# Rice's theory description

I've lately read a write-up 'Theories of computational intricacy'. In the write-up it mentions that with Rice is theorem one can confirm that, as an example, $i∈[\mathbb N:\phi_i$ is a constant function , is not recursive, yet I can not see just how. I currently recognize the theory, yet I do not actually get just how I can utilize it. Thanks for your solution!

Rice is theory claims that for any kind of part $F$ of the class $T$ of partial determinable functions, the set $\{i\mid \phi_i\in F\}$ is recursive iff $F=\emptyset$ or $F=T$.

Allow $F$ be the set of partial determinable functions that are constant on their domain name. $F$ is absolutely non - vacant, given that the function that constantly takes the value 0 is absolutely determinable. $F$ is additionally not the entire class $T$, given that the function $\phi$ with $\phi(0)=0$, $\phi(n)=1$ for $n>0$ is absolutely determinable and also not constant.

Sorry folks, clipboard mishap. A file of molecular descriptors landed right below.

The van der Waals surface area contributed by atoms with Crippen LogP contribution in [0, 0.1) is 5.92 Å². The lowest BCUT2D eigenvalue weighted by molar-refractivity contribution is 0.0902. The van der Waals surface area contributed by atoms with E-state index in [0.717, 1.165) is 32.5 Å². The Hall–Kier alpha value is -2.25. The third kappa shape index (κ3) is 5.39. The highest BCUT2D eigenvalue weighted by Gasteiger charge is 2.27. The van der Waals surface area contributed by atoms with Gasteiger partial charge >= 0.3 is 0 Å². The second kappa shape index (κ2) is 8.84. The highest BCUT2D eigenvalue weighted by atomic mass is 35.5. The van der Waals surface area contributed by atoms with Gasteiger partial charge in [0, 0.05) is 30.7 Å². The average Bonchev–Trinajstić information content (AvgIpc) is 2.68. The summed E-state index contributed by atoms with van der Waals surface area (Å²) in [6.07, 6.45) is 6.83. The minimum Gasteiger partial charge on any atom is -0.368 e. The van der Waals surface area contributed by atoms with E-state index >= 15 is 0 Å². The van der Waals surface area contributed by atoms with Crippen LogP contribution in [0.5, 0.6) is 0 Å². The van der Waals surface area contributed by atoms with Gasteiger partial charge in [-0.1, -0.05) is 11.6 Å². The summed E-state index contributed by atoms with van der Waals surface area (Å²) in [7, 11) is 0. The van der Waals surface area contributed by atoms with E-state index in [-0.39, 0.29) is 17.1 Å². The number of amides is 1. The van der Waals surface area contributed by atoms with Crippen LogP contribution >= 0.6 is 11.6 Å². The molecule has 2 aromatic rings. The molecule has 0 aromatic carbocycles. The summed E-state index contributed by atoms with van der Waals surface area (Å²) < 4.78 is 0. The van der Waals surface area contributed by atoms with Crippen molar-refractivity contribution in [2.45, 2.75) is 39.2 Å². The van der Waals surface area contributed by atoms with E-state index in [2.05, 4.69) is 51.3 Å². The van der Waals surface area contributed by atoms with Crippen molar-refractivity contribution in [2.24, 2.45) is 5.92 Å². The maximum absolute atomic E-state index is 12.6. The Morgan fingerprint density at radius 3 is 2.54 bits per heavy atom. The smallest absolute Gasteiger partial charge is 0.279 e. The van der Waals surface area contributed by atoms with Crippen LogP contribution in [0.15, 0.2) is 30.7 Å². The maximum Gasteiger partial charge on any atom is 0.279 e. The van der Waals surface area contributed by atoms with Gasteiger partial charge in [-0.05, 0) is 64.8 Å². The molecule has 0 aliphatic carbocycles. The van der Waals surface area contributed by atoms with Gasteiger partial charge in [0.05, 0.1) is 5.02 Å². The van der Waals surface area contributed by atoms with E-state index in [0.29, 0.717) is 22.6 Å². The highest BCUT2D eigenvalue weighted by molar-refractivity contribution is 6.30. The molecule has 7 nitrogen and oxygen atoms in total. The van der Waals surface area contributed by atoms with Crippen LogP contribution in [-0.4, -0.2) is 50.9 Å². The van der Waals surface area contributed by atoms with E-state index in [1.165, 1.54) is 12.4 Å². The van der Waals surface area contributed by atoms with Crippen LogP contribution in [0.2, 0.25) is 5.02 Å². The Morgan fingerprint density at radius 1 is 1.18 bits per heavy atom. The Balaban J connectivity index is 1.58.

It adheres to that the set you want is not recursive.

If your complication hinges on just how to convert the common declaration of Rice is theory (in regards to choice troubles) right into the variation I created, merely bear in mind that officially a choice trouble is a set $D\subseteq{\mathbb N}$, and also the trouble is decidable iff $D$ is recursive. Certainly, this is generally mentioned by claiming that there is a Turing equipment that, offered $n$, determines whether $n\in D$ or otherwise. Yet this is absolutely the like claiming that the equipment calculates the particular function of $D$, which is (the definition of) being recursive.

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